On Oct. 15, San Francisco's 30-year-old Moscone Center was awarded LEED Gold certification for an existing building. In order to gain the green designation, a number of sustainable processes were put in place as part of a recent $56 million renovation, during which 150 tons of demolition and construction materials were diverted. We got some more details from Ari Hoffman, right, manager, the West region, energy and sustainability services, for Jones Lang LaSalle, who worked with management company SMG to bring the Moscone Center up to LEED standards.
How did you feel taking on this project at a relatively old building?
The age of the center didn't bother me. For the LEED existing-building process, it's more a process of bringing management and procedures in line with what LEED requires. The biggest challenge was how big the center is, how much activity there is there.
You started working on updating the center in April of 2010. What was the first thing you did?
We did a "gap assessment," evaluating Moscone against the LEED criteria for existing buildings. We put together a roadmap of what we had to do to earn points to get certified.
What was the biggest project you had to take on?
One of the bigger ones we had to concentrate on was doing an energy modeling and evaluation of the facility, to show where there were opportunities for energy savings to make the building work better. We put variable speed drives on motors and pumps in the building, so they could ramp up and down instead of just on-off. We did a modernization of the building management and control systems to be more efficient. We also put in smart technology lighting in the lobbies that adjust for daylight and occupancy, dimming when not needed. And there was also what they call retro-commissioning, having engineers come in and point out issues to be corrected, to make sure the building worked the way it was built to, a sort of checkup of the building. A unique feature is that Moscone is mostly underground, so it uses less energy and heating than the buildings that have been built above ground. Energy usage vs. natural lighting, there's always a trade-off.
Where's another area you had to make changes?
We had to eliminate CFCs [chlorofluorocarbons, like freon, and the propellants that used to be used in hairsprays], and we discovered upon auditing every refrigeration system in the building that there were some fire-suppressions systems that used CFCs, and we had to replace them. That was a cost we didn't anticipate.
Another place where the LEED process helped out was in evaluating materials and cleaning supplies. The center is now buying supplies that are Green Seal approved and are more environmentally friendly chemicals. After looking at our results for a few months, the center now has a 93 percent compliance rate for LEED purchasing.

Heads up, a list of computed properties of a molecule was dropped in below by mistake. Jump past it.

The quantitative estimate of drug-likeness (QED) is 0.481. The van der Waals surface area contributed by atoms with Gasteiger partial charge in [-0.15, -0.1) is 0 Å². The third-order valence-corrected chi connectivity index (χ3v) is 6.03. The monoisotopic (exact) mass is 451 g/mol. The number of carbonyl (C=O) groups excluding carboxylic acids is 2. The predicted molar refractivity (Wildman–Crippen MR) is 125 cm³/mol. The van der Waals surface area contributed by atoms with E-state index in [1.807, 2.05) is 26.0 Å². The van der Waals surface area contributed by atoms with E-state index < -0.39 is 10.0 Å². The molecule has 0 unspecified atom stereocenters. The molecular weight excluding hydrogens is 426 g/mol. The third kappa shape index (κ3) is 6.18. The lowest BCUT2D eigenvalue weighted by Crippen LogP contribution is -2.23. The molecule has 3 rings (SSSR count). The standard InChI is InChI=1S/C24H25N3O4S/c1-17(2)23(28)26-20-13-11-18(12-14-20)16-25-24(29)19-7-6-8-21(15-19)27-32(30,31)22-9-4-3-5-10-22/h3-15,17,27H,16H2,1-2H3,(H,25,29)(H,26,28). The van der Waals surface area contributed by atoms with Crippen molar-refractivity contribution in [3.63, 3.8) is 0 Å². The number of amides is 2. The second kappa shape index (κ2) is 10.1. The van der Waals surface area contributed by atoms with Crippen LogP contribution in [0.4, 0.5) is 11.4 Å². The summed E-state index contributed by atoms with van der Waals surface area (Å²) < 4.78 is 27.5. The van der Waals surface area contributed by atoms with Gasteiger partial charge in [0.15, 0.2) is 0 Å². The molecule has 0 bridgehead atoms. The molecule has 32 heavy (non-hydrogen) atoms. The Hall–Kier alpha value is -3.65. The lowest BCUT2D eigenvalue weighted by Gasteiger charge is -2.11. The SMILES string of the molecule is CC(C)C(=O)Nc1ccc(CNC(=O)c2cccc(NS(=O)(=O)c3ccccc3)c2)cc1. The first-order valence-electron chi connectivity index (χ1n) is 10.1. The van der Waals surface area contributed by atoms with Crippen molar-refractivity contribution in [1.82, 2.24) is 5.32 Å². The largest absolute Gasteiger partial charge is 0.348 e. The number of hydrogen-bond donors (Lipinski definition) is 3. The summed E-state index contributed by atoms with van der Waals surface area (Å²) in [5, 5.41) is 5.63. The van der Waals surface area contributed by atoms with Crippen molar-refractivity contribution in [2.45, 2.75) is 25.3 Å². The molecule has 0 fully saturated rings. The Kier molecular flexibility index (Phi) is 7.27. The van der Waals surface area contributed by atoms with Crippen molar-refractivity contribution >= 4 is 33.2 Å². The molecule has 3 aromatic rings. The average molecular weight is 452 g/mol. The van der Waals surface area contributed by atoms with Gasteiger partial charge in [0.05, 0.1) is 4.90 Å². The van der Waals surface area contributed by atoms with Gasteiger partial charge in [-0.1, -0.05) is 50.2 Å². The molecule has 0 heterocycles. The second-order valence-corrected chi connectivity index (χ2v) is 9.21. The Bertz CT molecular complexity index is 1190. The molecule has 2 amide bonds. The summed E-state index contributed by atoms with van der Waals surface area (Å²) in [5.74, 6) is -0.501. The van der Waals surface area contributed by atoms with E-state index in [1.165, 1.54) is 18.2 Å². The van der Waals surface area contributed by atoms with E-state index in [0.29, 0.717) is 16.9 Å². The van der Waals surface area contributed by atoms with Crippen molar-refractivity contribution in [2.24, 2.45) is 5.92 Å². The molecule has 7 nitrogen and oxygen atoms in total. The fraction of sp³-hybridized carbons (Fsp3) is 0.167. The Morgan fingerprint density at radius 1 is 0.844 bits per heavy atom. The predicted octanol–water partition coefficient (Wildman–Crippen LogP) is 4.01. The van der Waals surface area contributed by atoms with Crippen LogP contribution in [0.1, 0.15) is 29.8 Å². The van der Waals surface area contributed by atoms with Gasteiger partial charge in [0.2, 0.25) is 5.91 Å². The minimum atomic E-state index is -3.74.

Another challenge was testing outside air and doing the calculations to show the ventilation system brings in adequate fresh air. The end goal there is to provide occupants and users of the building with adequate indoor air quality and to provide a better convention center environment.
Luckily, Moscone already had 60,000 square feet of solar panels on the South building, generating 5 percent of their energy usage.
Is there part of the process that you're particularly proud of?
The fact that the center saved 40 percent of its water usage by upgrading plumbing fixtures was a really big step. Water has become one of our most precious resources, and that's a big savings area right there. We put in low-flow toilets, urinals and lavatory sinks.
How hard is it to get an existing convention center into compliance?
It takes some work. It takes a number of people in operations to really reevaluate the way they do things and to track and quantify their operations. You have to look at hard numbers on what you're spending for a couple of months and quantify those numbers. It's an intense process that takes hundreds of hours. It's like a public company going through a financial audit and mapping out where the money is going, but it's not just money here -- we're talking about operations, putting into effect building policies about how things are done and how they are implemented. Even taking care of the facade and reworking the contract with your landscape management vendor is -- making sure they are using more environmental practices.
Did you have to work with people who were holding events?
We didn't look at every trade show coming in, but we quantified ongoing operations. We did look at trade shows in terms of recycling their materials and donating their food.